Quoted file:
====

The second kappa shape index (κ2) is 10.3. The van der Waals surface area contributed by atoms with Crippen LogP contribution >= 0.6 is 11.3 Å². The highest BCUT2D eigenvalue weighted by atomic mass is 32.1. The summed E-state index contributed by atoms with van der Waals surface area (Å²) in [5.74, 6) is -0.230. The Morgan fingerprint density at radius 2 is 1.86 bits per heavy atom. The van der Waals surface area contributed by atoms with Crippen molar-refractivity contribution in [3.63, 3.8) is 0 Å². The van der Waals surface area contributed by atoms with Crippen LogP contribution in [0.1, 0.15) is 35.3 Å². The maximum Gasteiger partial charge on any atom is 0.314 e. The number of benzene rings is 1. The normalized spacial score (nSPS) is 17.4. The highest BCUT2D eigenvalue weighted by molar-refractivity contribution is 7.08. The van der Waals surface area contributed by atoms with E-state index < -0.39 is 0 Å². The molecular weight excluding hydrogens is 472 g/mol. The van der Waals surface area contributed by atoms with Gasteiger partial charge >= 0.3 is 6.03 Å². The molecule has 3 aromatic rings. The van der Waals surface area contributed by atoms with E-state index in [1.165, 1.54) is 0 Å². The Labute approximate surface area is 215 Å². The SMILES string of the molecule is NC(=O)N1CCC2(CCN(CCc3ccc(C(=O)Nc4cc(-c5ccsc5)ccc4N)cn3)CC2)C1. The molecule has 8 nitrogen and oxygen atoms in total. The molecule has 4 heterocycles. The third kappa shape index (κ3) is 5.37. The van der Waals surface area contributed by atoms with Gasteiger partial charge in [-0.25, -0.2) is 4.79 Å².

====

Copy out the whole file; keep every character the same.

The second kappa shape index (κ2) is 10.3. The van der Waals surface area contributed by atoms with Crippen LogP contribution >= 0.6 is 11.3 Å². The highest BCUT2D eigenvalue weighted by atomic mass is 32.1. The summed E-state index contributed by atoms with van der Waals surface area (Å²) in [5.74, 6) is -0.230. The Morgan fingerprint density at radius 2 is 1.86 bits per heavy atom. The van der Waals surface area contributed by atoms with Crippen molar-refractivity contribution in [3.63, 3.8) is 0 Å². The van der Waals surface area contributed by atoms with Crippen LogP contribution in [0.1, 0.15) is 35.3 Å². The maximum Gasteiger partial charge on any atom is 0.314 e. The number of benzene rings is 1. The normalized spacial score (nSPS) is 17.4. The highest BCUT2D eigenvalue weighted by molar-refractivity contribution is 7.08. The van der Waals surface area contributed by atoms with E-state index < -0.39 is 0 Å². The molecular weight excluding hydrogens is 472 g/mol. The van der Waals surface area contributed by atoms with Gasteiger partial charge >= 0.3 is 6.03 Å². The molecule has 3 aromatic rings. The van der Waals surface area contributed by atoms with E-state index in [1.165, 1.54) is 0 Å². The Labute approximate surface area is 215 Å². The SMILES string of the molecule is NC(=O)N1CCC2(CCN(CCc3ccc(C(=O)Nc4cc(-c5ccsc5)ccc4N)cn3)CC2)C1. The molecule has 8 nitrogen and oxygen atoms in total. The molecule has 4 heterocycles. The third kappa shape index (κ3) is 5.37. The van der Waals surface area contributed by atoms with Gasteiger partial charge in [-0.25, -0.2) is 4.79 Å².